Data visualization of electoral census in Galicia, Spain (I)

Galicia, an Autonomy inside Spain, is having elections on October 21st. The spanish National Statistics Institute has released some data about the electoral census of the Autonomy, specifically regarding its age and population living in foreign countries. Galicia has a strong migration history and almost 15% of the electoral census lives abroad, although only 3,68% will vote, due to electoral laws restricting and difficulting the voting rights of a collective that registered participation levels above 30% in the past.

In the map above we can see the percentage of electoral census living abroad by council. The data ranges from 0.88% in Burela, to almost 55% in Avión, Bande and Gomesende.

Top 5 essential skills for a data journalist

New York Times’ Aron Pilhofer answer to that question on the NICAR-L mailing list:

My top five (in order of importance):

  1. Know that the most important part of data journalism is… journalism. Reporting. In other words, you know how to report a story, you understand how to treat data as a source. You know how to pick up a phone, and not just assume that everything you get in data form (especially government data) is complete and accurate.
  2. You have at least basic data skills — meaning, you know your way around a spreadsheet. You can figure out for yourself how to import data, and do something with it. You also understand the basics of data analysis: rates, ratios, sums, averages, medians, and how to use them.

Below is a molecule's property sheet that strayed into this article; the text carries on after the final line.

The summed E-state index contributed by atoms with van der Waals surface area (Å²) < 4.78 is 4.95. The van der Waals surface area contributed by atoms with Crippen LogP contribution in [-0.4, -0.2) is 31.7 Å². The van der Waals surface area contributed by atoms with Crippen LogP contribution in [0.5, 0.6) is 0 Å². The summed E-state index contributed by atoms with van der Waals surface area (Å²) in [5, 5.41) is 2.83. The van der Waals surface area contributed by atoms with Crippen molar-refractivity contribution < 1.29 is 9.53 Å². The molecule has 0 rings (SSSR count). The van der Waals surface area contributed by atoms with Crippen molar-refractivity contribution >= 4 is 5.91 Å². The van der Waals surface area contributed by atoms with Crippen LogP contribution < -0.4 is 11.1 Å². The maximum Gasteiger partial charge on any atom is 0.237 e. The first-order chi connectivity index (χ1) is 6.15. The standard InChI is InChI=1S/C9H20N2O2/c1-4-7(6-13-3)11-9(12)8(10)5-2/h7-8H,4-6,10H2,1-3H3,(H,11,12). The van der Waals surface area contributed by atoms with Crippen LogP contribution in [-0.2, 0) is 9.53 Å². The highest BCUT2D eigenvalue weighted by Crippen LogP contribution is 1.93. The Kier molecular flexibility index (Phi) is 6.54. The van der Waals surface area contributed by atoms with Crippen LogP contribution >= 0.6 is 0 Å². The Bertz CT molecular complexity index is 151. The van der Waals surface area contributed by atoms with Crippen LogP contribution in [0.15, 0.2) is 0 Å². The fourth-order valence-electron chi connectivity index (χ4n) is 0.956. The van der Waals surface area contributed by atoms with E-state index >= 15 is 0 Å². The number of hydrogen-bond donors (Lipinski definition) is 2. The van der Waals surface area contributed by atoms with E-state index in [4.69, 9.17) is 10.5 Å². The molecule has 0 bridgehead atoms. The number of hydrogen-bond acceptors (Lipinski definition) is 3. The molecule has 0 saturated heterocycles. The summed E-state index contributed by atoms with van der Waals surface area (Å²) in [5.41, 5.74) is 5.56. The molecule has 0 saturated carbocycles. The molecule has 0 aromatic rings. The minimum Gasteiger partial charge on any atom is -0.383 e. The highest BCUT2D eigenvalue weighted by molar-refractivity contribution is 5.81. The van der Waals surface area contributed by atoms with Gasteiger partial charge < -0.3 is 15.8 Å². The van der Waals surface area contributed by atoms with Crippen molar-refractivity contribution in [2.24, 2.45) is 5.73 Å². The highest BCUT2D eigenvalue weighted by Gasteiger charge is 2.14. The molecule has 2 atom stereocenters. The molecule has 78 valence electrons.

3. You have command of more advanced data analysis skills, such as GIS, basic statistics, advanced SQL, etc. You also may know some basic programming techniques (using the language of your choice… Python, Perl, Ruby. ILENE.. shoot, even .NET) to scrape the web, get and clean data.
  4. You can apply your basic programming techniques to the creation of data-driven news applications using off-the-shelf tools like Google maps, MapBox, Fusion Tables, etc. At this point, you are not running servers, or serving database-driven apps. But you are creatively using what is available to you to add to your reporting online. This is probably where you need to get on the Javascript train.
  5. You have some skills with a web framework (Django, Rails, Grails) in order to enhance your reporting online through data-driven applications that you create from scratch and host.